I guess I'll have to watch it again, because I didn't get that at all-- unless he was talking tongue-in-cheek. He began by plugging "Racing the Beam" and (IIRC) saying he thought it's important to preserve or record this kind of stuff for historical purposes (I'm heavily paraphrasing, since right now I can't remember what he actually said), and he encouraged people interested in trying to program for the 2600 to download the Stella emulator and the ROMs to every 2600 game ever made, hit the tilde key, and step through them in the debugger to watch what they're doing. If he occasionally sounded like he was "dissing" the 2600 or the games that were written for it, I think he was just comparing the console's capabilities and the games written for it to the consoles and games of today, by which standards they seem very primitive and simplistic. If he had no love for Atari and classic gaming, he wouldn't do these conferences/conventions year after year, and plug the Classic Gaming Expo, and talk about how everyone should go to it and visit the video game museum that they set up at each expo.

 

Michael

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I watched the whole thing, David Crane doesn't seem to have much love for atari, or his games, or classic gaming in general.

 

He made several references to them being stupid and non-relevant

I guess I'll have to watch it again, because I didn't get that at all-- unless he was talking tongue-in-cheek. He began by plugging "Racing the Beam" and (IIRC) saying he thought it's important to preserve or record this kind of stuff for historical purposes (I'm heavily paraphrasing, since right now I can't remember what he actually said), and he encouraged people interested in trying to program for the 2600 to download the Stella emulator and the ROMs to every 2600 game ever made, hit the tilde key, and step through them in the debugger to watch what they're doing. If he occasionally sounded like he was "dissing" the 2600 or the games that were written for it, I think he was just comparing the console's capabilities and the games written for it to the consoles and games of today, by which standards they seem very primitive and simplistic. If he had no love for Atari and classic gaming, he wouldn't do these conferences/conventions year after year, and plug the Classic Gaming Expo, and talk about how everyone should go to it and visit the video game museum that they set up at each expo.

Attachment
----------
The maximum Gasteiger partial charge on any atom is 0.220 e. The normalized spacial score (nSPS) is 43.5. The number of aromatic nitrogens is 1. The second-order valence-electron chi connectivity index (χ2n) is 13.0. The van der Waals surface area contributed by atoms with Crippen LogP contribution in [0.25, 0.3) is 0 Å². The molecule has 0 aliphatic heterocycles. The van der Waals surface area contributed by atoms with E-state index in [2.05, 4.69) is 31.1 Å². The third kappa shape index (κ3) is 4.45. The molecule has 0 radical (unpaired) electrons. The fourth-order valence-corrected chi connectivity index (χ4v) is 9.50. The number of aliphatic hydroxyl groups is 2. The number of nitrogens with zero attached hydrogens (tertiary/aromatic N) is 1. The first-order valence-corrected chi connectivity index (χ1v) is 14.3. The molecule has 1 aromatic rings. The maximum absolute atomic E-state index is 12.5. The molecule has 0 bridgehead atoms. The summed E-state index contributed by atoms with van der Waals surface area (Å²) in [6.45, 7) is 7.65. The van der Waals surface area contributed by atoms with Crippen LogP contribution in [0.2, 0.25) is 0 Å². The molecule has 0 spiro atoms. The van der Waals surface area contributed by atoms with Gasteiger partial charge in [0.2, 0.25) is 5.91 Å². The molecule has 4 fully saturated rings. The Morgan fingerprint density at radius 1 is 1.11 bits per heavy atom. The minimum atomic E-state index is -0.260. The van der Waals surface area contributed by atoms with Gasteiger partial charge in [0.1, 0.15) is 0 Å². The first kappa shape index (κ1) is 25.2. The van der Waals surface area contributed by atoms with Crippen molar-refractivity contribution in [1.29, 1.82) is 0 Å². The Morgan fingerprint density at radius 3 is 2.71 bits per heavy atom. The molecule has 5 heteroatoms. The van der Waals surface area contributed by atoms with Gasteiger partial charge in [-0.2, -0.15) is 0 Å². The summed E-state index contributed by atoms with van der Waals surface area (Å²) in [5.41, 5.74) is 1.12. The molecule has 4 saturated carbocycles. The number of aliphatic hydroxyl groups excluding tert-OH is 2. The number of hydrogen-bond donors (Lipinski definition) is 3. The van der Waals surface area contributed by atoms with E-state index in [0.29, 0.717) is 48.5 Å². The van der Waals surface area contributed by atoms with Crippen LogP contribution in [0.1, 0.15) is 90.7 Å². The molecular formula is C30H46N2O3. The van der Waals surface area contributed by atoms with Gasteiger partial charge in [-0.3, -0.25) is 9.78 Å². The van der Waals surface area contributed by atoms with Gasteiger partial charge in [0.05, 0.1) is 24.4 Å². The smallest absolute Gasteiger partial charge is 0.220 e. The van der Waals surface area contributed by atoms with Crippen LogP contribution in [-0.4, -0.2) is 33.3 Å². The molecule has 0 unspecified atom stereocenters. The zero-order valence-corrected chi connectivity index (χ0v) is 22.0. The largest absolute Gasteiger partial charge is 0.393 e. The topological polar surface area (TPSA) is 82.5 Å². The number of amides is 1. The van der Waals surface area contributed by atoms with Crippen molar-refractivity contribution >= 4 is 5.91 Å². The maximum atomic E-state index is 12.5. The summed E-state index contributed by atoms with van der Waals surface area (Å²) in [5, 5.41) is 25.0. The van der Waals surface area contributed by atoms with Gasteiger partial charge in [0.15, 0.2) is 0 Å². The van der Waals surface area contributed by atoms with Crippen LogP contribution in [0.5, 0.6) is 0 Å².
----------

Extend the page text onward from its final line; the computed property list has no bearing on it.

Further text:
Michael

I know I'm supposed to be on vacation and not checking AtariAge during this time, but I just happened to see this thread and I have to comment on it :) I didn't get the impression that he was putting down the 2600 either. I did get the impression that creating a game was a huge amount of work because you did everything yourself, and that he was somewhat annoyed with some of the hardware choices made when designing the 2600. But I can't blame him there; some of the choices made do make things much harder for the programmer. So I read it as an extremely difficult thing to be working on, but that they persevered and produced some very good products. There's nothing untrue in those statements. The 2600 is a $*&^! to develop for, and it is partly because of hardware choices. And if you stick with it, you can produce great things.

 

Obviously I'm somewhat biased as he mentioned Stella. To even introduce the topic itself would be a feather in our cap, but he describes it as 'fabulous' and being equivalent to a 100 times the work he put into Pitfall, or equivalent to his entire body of work in all 2600-related stuff. Now being compared at this level is a huge compliment, particularly since (a) it's coming from one of the pioneers of 2600 development and (b) most of us here actually know how much work can go into a game. In other words, it's not an empty compliment. From my POV, he's obviously familiar enough with Stella to mention it right off the bat, how to use its debugger, and his level of admiration for the work involved in creating it. This doesn't strike me as someone who sees the 2600 or classic gaming as stupid; why would he even have that knowledge of Stella (and still go to conferences) otherwise?